Publication information
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Source: Greenville Times
Source type: newspaper
Document type: editorial
Document title: “‘Yellow’ Journalism”
Author(s): anonymous
City of publication: Greenville, Mississippi
Date of publication: 5 October 1901
Volume number: 34
Issue number: 9
Pagination: [4]

“‘Yellow’ Journalism.” Greenville Times 5 Oct. 1901 v34n9: p. [4].
full text
McKinley assassination (personal response); yellow journalism; yellow journalism (impact on Czolgosz); the press (freedom of); society (criticism); the press (criticism).
Named persons
Napoléon Bonaparte; Leon Czolgosz; Emma Goldman; William Randolph Hearst; Rudyard Kipling; Jean-Paul Marat; J. Pierpont Morgan; Nero; Lucy E. Parsons; Joseph Pulitzer.


“Yellow” Journalism

     If so lamentable an occurrence as the death of the late president can be productive of a good result, it may justly be claimed, should the present wave of popular indignation and disgust have the effect of curbing the licenae [sic] of certain newspapers, and teaching moderation and decency to those whose idea of journalism is that it is a legitimate vehicle for sensational lying, vulgar abuse and ridicule of those in authority. The birth and growth of the sentiment against yellow journalism is said to owe its origin to the fact that the wretched assassin, Czolgosz, and his associates were inspired and encouraged to their work by the caricatures and utterances of newspapers too well known to be named, and whose Sunday editions, bulky with emptiness, or worse than vacuous, and flaming with ghastly travesties of humourous illustration, are a weekly affront to intelligence and good taste.
     It is to the flaunting indecency of these papers that the anarchists owe their inspiration—not to the hysterical screams of Emma Goldman or Lucy Parsons, or the ravings of nihilist sheets printed surreptitiously in saloon garrets and circulated from hand to hand. Free speech and a free press are fundamental principles of a government like ours; but freedom may easily degenerate into license. A libertinism which permits a paper, with no object except to make it sell, to publish day after day, vile and humiliating insults to the head of the nation until he comes to be regarded, by a creature like Czolgosz, as a noxious beast to be destroyed like a wolf or tiger—such a libertinism has ceased to be freedom. A writer who would boldly show up a Marat, a Bonaparte, a Nero, for what he is, is performing a service to his fellowmen, and is worthy of honor. One who would wilfully [sic] asperse with lies the character of a good and conscientious ruler for the sole purpose of lining his own pockets is no better than the anarchist whose half-crazy brain is fired by his mendacity.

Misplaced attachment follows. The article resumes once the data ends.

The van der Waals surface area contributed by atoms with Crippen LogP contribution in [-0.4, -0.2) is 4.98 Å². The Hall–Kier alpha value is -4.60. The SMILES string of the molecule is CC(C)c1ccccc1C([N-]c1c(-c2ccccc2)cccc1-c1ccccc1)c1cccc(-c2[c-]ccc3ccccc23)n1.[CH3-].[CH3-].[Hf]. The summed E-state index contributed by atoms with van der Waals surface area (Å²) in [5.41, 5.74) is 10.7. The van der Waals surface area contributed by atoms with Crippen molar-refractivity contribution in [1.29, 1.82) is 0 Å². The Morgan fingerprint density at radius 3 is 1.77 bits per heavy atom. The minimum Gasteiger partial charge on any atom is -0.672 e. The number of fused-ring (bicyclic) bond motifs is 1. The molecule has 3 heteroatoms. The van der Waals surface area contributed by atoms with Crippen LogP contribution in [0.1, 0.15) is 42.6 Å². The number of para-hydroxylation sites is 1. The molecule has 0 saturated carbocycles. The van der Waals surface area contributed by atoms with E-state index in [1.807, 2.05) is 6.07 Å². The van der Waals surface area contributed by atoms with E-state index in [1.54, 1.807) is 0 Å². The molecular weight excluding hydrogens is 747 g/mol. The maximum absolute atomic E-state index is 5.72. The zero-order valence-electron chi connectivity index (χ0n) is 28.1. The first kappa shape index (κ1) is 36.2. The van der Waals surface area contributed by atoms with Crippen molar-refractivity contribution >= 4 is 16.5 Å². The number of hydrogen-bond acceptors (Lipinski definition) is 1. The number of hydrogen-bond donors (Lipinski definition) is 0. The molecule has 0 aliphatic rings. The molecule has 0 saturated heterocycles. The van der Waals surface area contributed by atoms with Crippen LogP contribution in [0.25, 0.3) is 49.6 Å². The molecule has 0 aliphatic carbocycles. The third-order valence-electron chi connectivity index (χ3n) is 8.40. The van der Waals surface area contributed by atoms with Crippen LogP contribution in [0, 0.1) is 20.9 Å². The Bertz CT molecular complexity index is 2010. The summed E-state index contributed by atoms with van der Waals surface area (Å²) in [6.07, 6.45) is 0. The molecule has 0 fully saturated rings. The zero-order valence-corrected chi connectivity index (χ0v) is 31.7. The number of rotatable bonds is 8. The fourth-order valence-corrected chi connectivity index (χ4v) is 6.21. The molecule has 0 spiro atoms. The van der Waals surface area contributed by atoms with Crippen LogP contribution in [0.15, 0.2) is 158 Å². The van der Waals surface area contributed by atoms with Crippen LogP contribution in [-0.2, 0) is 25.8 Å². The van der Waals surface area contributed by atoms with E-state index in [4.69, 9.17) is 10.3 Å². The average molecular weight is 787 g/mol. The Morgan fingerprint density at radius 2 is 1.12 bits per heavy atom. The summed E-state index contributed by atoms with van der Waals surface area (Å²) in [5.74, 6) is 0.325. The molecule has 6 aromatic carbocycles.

Kipling prays for mercy on a nation which, drunk with power, has loosed wild tongues which hold not God in awe. Our nation is drunk with power, wealth, prosperity, irreverence, license. We hold nothing in awe. The press of America is in the front rank of a headlong race growing daily madder and more reckless in its rush to some unnamable but inevitable catastrophe. It is time for us to halt, to reorganize our vast political body on some plan in accordance with its growth. Czolgosz is a law unto himself. Editor Hearst and Editor Pulitzer are laws unto themselves. J. P! Morgan [sic], the strikers of the North and East, the lynching mobs of the South and West, are all laws unto themselves. Every citizen of the United States is practically a law unto himself; and whether his government is good or evil depends on his own individuality. Reverence for constituted authority is the life of a society or a nation. This the American people seem to be forgetting. The press is the standard bearer in our tumultuous onrushing civilization; and it must be taught to point the way to the heights of safety [i]nstead of leading to the abyss of chaos.



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